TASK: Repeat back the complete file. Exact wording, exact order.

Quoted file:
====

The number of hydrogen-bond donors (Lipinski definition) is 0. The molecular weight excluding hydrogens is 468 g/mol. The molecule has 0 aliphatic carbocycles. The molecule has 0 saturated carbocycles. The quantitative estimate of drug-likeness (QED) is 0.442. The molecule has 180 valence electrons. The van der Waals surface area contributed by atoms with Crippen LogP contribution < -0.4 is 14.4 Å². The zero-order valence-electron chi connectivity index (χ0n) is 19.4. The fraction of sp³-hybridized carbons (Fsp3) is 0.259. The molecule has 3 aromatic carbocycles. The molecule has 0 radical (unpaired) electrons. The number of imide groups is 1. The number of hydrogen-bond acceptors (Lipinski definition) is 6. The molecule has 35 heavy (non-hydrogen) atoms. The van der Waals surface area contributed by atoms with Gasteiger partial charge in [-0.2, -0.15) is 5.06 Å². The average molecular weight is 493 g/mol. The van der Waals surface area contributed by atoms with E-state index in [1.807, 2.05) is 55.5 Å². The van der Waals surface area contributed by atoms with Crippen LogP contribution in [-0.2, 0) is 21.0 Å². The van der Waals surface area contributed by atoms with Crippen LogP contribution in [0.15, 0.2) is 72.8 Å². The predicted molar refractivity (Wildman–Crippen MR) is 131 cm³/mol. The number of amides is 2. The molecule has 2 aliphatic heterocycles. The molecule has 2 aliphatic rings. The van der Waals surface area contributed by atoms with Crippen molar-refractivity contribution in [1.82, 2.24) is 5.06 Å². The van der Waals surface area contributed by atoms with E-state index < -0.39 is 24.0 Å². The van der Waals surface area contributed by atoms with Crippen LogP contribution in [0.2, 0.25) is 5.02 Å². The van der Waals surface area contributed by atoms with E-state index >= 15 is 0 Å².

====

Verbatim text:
The number of hydrogen-bond donors (Lipinski definition) is 0. The molecular weight excluding hydrogens is 468 g/mol. The molecule has 0 aliphatic carbocycles. The molecule has 0 saturated carbocycles. The quantitative estimate of drug-likeness (QED) is 0.442. The molecule has 180 valence electrons. The van der Waals surface area contributed by atoms with Crippen LogP contribution < -0.4 is 14.4 Å². The zero-order valence-electron chi connectivity index (χ0n) is 19.4. The fraction of sp³-hybridized carbons (Fsp3) is 0.259. The molecule has 3 aromatic carbocycles. The molecule has 0 radical (unpaired) electrons. The number of imide groups is 1. The number of hydrogen-bond acceptors (Lipinski definition) is 6. The molecule has 35 heavy (non-hydrogen) atoms. The van der Waals surface area contributed by atoms with Gasteiger partial charge in [-0.2, -0.15) is 5.06 Å². The average molecular weight is 493 g/mol. The van der Waals surface area contributed by atoms with E-state index in [1.807, 2.05) is 55.5 Å². The van der Waals surface area contributed by atoms with Crippen LogP contribution in [-0.2, 0) is 21.0 Å². The van der Waals surface area contributed by atoms with Crippen LogP contribution in [0.15, 0.2) is 72.8 Å². The predicted molar refractivity (Wildman–Crippen MR) is 131 cm³/mol. The number of amides is 2. The molecule has 2 aliphatic heterocycles. The molecule has 2 aliphatic rings. The van der Waals surface area contributed by atoms with Crippen molar-refractivity contribution in [1.82, 2.24) is 5.06 Å². The van der Waals surface area contributed by atoms with E-state index < -0.39 is 24.0 Å². The van der Waals surface area contributed by atoms with Crippen LogP contribution in [0.2, 0.25) is 5.02 Å². The van der Waals surface area contributed by atoms with E-state index >= 15 is 0 Å².